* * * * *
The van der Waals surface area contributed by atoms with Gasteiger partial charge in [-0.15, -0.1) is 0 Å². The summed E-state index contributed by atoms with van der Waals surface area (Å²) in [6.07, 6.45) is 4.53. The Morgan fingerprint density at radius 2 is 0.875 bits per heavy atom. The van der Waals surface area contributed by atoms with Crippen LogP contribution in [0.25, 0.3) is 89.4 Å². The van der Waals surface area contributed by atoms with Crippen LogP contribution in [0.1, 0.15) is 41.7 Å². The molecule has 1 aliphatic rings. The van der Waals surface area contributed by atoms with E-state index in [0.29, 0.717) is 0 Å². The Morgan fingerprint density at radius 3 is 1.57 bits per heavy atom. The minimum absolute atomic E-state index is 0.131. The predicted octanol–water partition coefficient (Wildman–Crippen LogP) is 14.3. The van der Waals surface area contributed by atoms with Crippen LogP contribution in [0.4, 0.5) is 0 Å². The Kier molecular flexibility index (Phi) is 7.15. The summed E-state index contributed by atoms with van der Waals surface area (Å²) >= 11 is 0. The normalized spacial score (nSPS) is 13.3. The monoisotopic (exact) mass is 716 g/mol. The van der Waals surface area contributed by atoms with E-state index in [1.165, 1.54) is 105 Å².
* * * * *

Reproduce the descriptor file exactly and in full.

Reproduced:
The van der Waals surface area contributed by atoms with Gasteiger partial charge in [-0.15, -0.1) is 0 Å². The summed E-state index contributed by atoms with van der Waals surface area (Å²) in [6.07, 6.45) is 4.53. The Morgan fingerprint density at radius 2 is 0.875 bits per heavy atom. The van der Waals surface area contributed by atoms with Crippen LogP contribution in [0.25, 0.3) is 89.4 Å². The van der Waals surface area contributed by atoms with Crippen LogP contribution in [0.1, 0.15) is 41.7 Å². The molecule has 1 aliphatic rings. The van der Waals surface area contributed by atoms with E-state index in [0.29, 0.717) is 0 Å². The Morgan fingerprint density at radius 3 is 1.57 bits per heavy atom. The minimum absolute atomic E-state index is 0.131. The predicted octanol–water partition coefficient (Wildman–Crippen LogP) is 14.3. The van der Waals surface area contributed by atoms with Crippen LogP contribution in [0.4, 0.5) is 0 Å². The Kier molecular flexibility index (Phi) is 7.15. The summed E-state index contributed by atoms with van der Waals surface area (Å²) >= 11 is 0. The normalized spacial score (nSPS) is 13.3. The monoisotopic (exact) mass is 716 g/mol. The van der Waals surface area contributed by atoms with E-state index in [1.165, 1.54) is 105 Å².